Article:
HEPATITIS A

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Hepatitis A is a highly contagious liver infection caused by the hepatitis A virus. The virus is one of several hepatitis viruses that cause inflammation and affect your liver's ability to function.

Hepatitis A can be contracted from contaminated food or water or from close contact with a person or object that's infected.

The Hepatitis A vaccine was developed in 1995. Two types of Hepatitis A vaccines are available: the inactivated and the live, attenuated vaccine. Both vaccines prevent future infection but will not treat a current illness. The Hepatitis A vaccine is also available in combination with the Hepatitis B vaccine. The vaccine is given in the muscle of the upper arm.

 

The Hepatitis A injection is recommended at age 1. A booster injection 6 – 12 months later can protect for up to 20 years. People who have not had Hepatitis A or were vaccinated, but travel to developing countries should consider a pre-departure Hepatitis A vaccination. It is essential to allow at least two weeks before departure for immunization. The vaccine contains no live virus and is safe even for people with reduced immune function.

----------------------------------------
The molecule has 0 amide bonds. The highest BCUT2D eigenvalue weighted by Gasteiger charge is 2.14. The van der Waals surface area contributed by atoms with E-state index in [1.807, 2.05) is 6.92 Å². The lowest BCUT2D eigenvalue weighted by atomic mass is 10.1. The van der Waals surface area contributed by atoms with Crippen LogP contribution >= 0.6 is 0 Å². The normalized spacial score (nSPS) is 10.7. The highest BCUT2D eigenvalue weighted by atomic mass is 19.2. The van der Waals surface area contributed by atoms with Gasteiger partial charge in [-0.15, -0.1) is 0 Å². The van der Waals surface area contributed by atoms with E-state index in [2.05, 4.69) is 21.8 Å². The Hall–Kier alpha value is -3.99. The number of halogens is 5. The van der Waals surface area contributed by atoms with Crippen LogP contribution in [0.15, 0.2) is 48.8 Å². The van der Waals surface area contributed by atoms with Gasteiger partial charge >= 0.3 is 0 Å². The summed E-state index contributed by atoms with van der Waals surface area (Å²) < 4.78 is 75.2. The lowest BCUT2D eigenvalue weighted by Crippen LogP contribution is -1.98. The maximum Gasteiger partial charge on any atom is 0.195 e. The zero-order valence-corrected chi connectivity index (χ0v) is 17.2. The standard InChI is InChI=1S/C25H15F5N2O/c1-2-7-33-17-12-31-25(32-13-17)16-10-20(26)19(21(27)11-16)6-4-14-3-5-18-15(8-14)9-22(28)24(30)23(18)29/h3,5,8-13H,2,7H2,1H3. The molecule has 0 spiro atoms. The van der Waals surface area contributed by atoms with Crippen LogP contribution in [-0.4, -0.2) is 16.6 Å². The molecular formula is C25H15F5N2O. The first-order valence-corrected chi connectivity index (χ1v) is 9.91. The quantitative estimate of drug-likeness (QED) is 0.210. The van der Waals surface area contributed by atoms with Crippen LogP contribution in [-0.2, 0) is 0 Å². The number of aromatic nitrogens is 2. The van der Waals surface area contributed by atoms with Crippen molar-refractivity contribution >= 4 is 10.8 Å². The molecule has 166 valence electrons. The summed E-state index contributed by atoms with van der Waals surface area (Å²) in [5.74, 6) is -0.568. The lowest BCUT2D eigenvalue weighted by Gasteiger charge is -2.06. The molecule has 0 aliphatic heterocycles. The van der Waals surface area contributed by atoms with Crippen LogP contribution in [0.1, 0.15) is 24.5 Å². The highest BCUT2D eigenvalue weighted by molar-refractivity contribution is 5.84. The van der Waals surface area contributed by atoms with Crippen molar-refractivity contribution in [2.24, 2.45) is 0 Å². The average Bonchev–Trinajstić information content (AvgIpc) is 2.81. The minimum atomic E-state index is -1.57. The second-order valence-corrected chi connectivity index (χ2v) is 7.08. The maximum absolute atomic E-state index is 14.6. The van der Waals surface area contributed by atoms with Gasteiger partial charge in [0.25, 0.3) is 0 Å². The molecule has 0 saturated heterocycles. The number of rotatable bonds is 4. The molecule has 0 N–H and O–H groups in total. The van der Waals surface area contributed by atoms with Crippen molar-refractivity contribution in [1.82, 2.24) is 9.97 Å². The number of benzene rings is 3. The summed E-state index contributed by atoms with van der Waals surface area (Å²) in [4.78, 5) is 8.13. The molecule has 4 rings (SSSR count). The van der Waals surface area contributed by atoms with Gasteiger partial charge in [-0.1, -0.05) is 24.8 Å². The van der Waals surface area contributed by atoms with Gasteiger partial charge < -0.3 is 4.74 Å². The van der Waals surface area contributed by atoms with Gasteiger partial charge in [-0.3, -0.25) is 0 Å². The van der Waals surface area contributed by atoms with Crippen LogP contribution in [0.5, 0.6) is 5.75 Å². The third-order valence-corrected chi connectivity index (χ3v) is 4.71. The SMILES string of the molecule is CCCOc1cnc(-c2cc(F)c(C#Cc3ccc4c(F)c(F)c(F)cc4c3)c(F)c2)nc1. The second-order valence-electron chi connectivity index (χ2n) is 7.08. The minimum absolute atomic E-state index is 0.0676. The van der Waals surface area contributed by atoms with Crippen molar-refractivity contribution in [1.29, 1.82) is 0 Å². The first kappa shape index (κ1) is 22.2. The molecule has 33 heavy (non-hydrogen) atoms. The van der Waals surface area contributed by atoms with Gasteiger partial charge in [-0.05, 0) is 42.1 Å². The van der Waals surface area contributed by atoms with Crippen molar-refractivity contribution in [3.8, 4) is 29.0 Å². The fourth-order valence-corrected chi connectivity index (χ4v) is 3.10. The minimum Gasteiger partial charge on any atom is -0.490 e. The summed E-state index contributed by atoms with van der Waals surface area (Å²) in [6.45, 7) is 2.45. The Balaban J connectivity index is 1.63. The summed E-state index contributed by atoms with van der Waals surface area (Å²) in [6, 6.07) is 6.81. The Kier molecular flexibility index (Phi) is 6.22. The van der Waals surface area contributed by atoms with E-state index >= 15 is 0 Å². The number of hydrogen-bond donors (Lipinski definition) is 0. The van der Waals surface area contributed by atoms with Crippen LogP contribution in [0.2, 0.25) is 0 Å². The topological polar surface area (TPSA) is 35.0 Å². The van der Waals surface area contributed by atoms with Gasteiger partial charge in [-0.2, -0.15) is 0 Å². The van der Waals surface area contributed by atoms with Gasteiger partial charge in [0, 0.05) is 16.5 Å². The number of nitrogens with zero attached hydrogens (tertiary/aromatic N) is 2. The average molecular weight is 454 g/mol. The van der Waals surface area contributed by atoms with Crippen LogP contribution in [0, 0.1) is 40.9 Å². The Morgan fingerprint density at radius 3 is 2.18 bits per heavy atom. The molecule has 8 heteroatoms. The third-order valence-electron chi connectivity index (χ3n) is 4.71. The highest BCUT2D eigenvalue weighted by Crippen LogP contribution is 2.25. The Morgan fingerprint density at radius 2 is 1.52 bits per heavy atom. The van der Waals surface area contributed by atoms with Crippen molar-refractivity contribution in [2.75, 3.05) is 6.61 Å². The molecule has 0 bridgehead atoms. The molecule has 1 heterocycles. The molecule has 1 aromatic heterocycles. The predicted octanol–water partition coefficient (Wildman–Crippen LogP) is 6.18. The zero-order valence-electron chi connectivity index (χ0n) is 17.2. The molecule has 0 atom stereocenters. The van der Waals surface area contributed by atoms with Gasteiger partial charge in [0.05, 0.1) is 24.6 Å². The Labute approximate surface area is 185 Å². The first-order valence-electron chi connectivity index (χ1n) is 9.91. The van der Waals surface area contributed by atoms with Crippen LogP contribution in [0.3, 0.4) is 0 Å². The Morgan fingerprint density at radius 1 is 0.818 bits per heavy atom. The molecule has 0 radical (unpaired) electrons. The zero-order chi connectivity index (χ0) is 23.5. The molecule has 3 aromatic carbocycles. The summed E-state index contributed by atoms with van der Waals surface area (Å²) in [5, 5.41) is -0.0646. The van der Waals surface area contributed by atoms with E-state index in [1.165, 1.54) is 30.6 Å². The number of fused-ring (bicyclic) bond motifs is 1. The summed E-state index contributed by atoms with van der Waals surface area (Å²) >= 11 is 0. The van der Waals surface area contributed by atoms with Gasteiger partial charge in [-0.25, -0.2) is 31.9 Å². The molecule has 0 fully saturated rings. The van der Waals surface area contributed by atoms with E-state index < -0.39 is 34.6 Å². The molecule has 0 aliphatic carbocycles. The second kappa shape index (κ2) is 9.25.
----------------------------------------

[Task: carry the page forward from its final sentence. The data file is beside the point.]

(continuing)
Hepatitis A, sometimes called a traveler's disease because it is the most frequently occurring, vaccine-preventable infection in travelers. 

People who are at an increased risk for complications if they become infected with Hepatitis A:

  • People living with chronic liver disease, including:

  • chronic Hepatitis B

    • chronic Hepatitis C

    • non-alcoholic fatty liver disease

    • alcoholic liver disease

      • All patients awaiting liver transplant or post-liver transplant

      • People age 40 and older (more likely to be hospitalized)

Hepatitis A symptoms typically don't appear until you've had the virus for a few weeks. Not everyone will exhibit the following symptoms:

  • Fatigue

  • Sudden nausea and vomiting

  • Abdominal pain or discomfort, especially on the upper right side beneath your lower ribs (by your liver)

  • Clay-colored bowel movements

  • Loss of appetite

  • Low-grade fever

  • Dark urine

  • Joint pain

  • Yellowing of the skin and the whites of your eyes (jaundice)

  • Intense itching

These symptoms may be relatively mild and go away in a few weeks. Sometimes, however, Hepatitis A infection results in a severe illness that lasts several months.

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